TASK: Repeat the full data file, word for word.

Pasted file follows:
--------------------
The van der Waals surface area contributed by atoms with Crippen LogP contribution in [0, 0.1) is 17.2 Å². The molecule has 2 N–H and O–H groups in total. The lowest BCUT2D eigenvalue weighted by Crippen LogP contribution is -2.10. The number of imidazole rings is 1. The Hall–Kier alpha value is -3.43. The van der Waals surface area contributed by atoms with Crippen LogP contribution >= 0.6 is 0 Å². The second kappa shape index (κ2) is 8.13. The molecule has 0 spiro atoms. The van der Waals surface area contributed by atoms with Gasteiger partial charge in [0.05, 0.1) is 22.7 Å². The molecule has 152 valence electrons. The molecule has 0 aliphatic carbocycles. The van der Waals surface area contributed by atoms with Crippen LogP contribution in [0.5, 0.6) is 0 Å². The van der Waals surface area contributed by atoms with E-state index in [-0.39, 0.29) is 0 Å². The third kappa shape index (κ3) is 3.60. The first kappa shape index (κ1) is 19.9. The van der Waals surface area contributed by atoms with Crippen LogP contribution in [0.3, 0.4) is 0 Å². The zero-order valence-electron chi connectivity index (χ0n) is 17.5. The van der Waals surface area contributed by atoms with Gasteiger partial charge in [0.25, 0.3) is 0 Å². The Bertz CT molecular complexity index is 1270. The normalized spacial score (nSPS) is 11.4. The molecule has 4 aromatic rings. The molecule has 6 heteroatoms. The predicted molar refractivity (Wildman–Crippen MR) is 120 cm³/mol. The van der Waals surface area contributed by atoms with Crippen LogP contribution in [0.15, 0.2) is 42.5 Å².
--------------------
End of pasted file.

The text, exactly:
The van der Waals surface area contributed by atoms with Crippen LogP contribution in [0, 0.1) is 17.2 Å². The molecule has 2 N–H and O–H groups in total. The lowest BCUT2D eigenvalue weighted by Crippen LogP contribution is -2.10. The number of imidazole rings is 1. The Hall–Kier alpha value is -3.43. The van der Waals surface area contributed by atoms with Crippen LogP contribution >= 0.6 is 0 Å². The second kappa shape index (κ2) is 8.13. The molecule has 0 spiro atoms. The van der Waals surface area contributed by atoms with Gasteiger partial charge in [0.05, 0.1) is 22.7 Å². The molecule has 152 valence electrons. The molecule has 0 aliphatic carbocycles. The van der Waals surface area contributed by atoms with Crippen LogP contribution in [0.5, 0.6) is 0 Å². The van der Waals surface area contributed by atoms with E-state index in [-0.39, 0.29) is 0 Å². The third kappa shape index (κ3) is 3.60. The first kappa shape index (κ1) is 19.9. The van der Waals surface area contributed by atoms with Crippen LogP contribution in [0.3, 0.4) is 0 Å². The zero-order valence-electron chi connectivity index (χ0n) is 17.5. The van der Waals surface area contributed by atoms with Gasteiger partial charge in [0.25, 0.3) is 0 Å². The Bertz CT molecular complexity index is 1270. The normalized spacial score (nSPS) is 11.4. The molecule has 4 aromatic rings. The molecule has 6 heteroatoms. The predicted molar refractivity (Wildman–Crippen MR) is 120 cm³/mol. The van der Waals surface area contributed by atoms with Crippen LogP contribution in [0.15, 0.2) is 42.5 Å².